Paradoxically, the quality of education in conditions of freedom has fallen considerably compared to the period of the communist regime. The first hit to the education system in Albania in general, and to university education in particular, took place in the early years of transition. This was the time when a large number of university professors, scientific researchers and even talented teachers choose to leave Albania – often to take up unqualified jobs abroad. But the degradation of the educational system deepened in the following years. Both local and international experts now affirm the nearly hopeless condition of education in the country. Corruption was certainly the first step in the spectacular degradation that started from lower cycles of the education system all the way up to the university level. Low-paid teachers and professors choose the wrong path to survival - that of corruption. Now, one simply needs to pay a bribe to pass a class. The same route can be followed all the way up to the awarding of a diploma. 

A parallel significant development of transition and the opening of borders in the last twenty years has also been the creation of excellent opportunities for tens of thousands of Albanian students to study in western universities each year. 

Currently, the education system, particularly at the university level, faces a chaotic, almost desperate situation. A dozen or so private universities have appeared like mushrooms after the rain. Largely serving as profit sources for the owners, they are undermining the underlying idea of quality private education through entrepreneurship. 


Albania’s social, economic and political transformation during the last twenty years has been significantly supported by Albania’s foreign policy and international relations. Further development necessarily also depends on the contribution of foreign policy and international relations in general. Success in Albania’s foreign affairs will largely depend on success in domestic affairs. However, it is also critical that Albania reviews its international relations, focusing on, but not being limited to, the Balkan states. 

The review of Albania’s bilateral relations should start with Kosovo, Serbia and Macedonia. It should then continue with the two EU frontline neighbours, Italy and Greece- and particularly the latter. Albania does not seem to have a Balkan foreign policy and seems to shy away, if not fear having a foreign policy on the region. Albania’s foreign minister in the past twenty years has spoken about the Balkans as the Foreign Minister of Sueland speaks of it. Regional cooperation in the Balkans cannot be successful unless there is first a healthy relationship between states at the bilateral level. Albania has always claimed a constructive role in the region, which has meant an active support for Western policy in the Balkans. The pursuit of an opposite course has mostly been an assumed concern of the western partners rather that something likely to materialize.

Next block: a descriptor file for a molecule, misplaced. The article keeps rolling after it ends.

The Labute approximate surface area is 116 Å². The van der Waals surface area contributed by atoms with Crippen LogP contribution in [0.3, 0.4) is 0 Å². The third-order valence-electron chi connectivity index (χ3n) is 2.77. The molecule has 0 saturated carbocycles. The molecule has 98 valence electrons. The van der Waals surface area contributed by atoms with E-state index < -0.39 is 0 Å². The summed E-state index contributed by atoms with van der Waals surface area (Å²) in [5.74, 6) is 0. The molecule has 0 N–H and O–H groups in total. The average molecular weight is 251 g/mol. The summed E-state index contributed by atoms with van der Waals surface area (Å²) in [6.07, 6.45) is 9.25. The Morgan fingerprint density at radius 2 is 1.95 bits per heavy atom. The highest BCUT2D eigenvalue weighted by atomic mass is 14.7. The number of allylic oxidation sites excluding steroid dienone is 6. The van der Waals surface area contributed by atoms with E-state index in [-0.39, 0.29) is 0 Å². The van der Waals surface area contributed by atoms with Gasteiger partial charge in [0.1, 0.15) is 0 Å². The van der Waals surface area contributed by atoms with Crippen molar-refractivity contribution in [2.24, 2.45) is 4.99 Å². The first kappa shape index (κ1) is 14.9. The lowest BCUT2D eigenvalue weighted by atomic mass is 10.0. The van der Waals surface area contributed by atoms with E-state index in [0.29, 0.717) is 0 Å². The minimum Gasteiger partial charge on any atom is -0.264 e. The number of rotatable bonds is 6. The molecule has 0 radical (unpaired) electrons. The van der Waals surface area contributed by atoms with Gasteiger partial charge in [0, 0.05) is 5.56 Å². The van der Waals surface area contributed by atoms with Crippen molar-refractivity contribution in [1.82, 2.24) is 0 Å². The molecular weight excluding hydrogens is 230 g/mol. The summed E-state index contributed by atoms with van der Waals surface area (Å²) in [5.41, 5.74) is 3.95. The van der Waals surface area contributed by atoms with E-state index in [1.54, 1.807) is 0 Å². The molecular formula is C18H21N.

The next ten years will be extraordinarily important to the future of Albania’s relations with the countries of the Balkans, starting with Kosovo. If Albania will seek to have a role in Balkans, will this continue to be the role mostly invented by the west - one that assumes a region under the fear of instability and conflicts? Or will it be one that will support Albania’s interests without giving up commitments as a member of the international community (NATO) and a country aspiring EU membership? 

There are also problems between Albania and Greece that need to be solved based on international law, the stock of international documents, and on European values. The relations between Albania and U.S. are considered to be in transition. Should this be the case, the future of these relations also needs to be mapped out. Albania’s relations with other regions such as the Middle East and the Islamic world in general are almost frozen. In this regard, the country needs to ask if it is willing, and particularly why it should be willing to pursue a 360 degree foreign policy. All of these issues should be not only a matter of academic pursuit but also areas of relevant consideration to policy and decision makers. 

The development of critical thinking on foreign policy debates and decision-making will bring about the democratization of foreign policy and the relevant decision-making processes. Such developments will consequently translate into positive changes in terms of both domestic and foreign affairs. 

Last but not least, a realistic, serious foreign policy must be supported by a qualitative and competent service. To steer such progress, Albania’s diplomatic service needs to be reformed. Like the rest of the state machinery, it has been built and functions on the basis of political, clan and even family-based nepotism rather than on the country’s laws and procedures.